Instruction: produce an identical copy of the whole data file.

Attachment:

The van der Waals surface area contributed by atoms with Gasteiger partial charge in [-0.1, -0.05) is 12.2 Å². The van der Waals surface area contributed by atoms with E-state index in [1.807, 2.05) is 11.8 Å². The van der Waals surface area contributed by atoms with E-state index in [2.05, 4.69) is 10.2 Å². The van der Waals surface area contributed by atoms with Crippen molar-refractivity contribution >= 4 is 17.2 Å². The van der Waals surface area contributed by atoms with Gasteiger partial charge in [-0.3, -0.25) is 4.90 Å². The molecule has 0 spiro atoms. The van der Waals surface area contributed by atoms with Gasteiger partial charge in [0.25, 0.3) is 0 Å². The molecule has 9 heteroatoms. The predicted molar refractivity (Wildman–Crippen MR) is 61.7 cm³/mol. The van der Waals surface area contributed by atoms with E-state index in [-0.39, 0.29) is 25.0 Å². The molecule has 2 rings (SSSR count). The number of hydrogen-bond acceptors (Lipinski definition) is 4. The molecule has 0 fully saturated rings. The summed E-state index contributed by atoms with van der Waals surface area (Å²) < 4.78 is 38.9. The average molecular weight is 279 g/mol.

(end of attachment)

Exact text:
The van der Waals surface area contributed by atoms with Gasteiger partial charge in [-0.1, -0.05) is 12.2 Å². The van der Waals surface area contributed by atoms with E-state index in [1.807, 2.05) is 11.8 Å². The van der Waals surface area contributed by atoms with E-state index in [2.05, 4.69) is 10.2 Å². The van der Waals surface area contributed by atoms with Crippen molar-refractivity contribution >= 4 is 17.2 Å². The van der Waals surface area contributed by atoms with Gasteiger partial charge in [-0.3, -0.25) is 4.90 Å². The molecule has 0 spiro atoms. The van der Waals surface area contributed by atoms with Gasteiger partial charge in [0.25, 0.3) is 0 Å². The molecule has 9 heteroatoms. The predicted molar refractivity (Wildman–Crippen MR) is 61.7 cm³/mol. The van der Waals surface area contributed by atoms with E-state index in [-0.39, 0.29) is 25.0 Å². The molecule has 2 rings (SSSR count). The number of hydrogen-bond acceptors (Lipinski definition) is 4. The molecule has 0 fully saturated rings. The summed E-state index contributed by atoms with van der Waals surface area (Å²) < 4.78 is 38.9. The average molecular weight is 279 g/mol.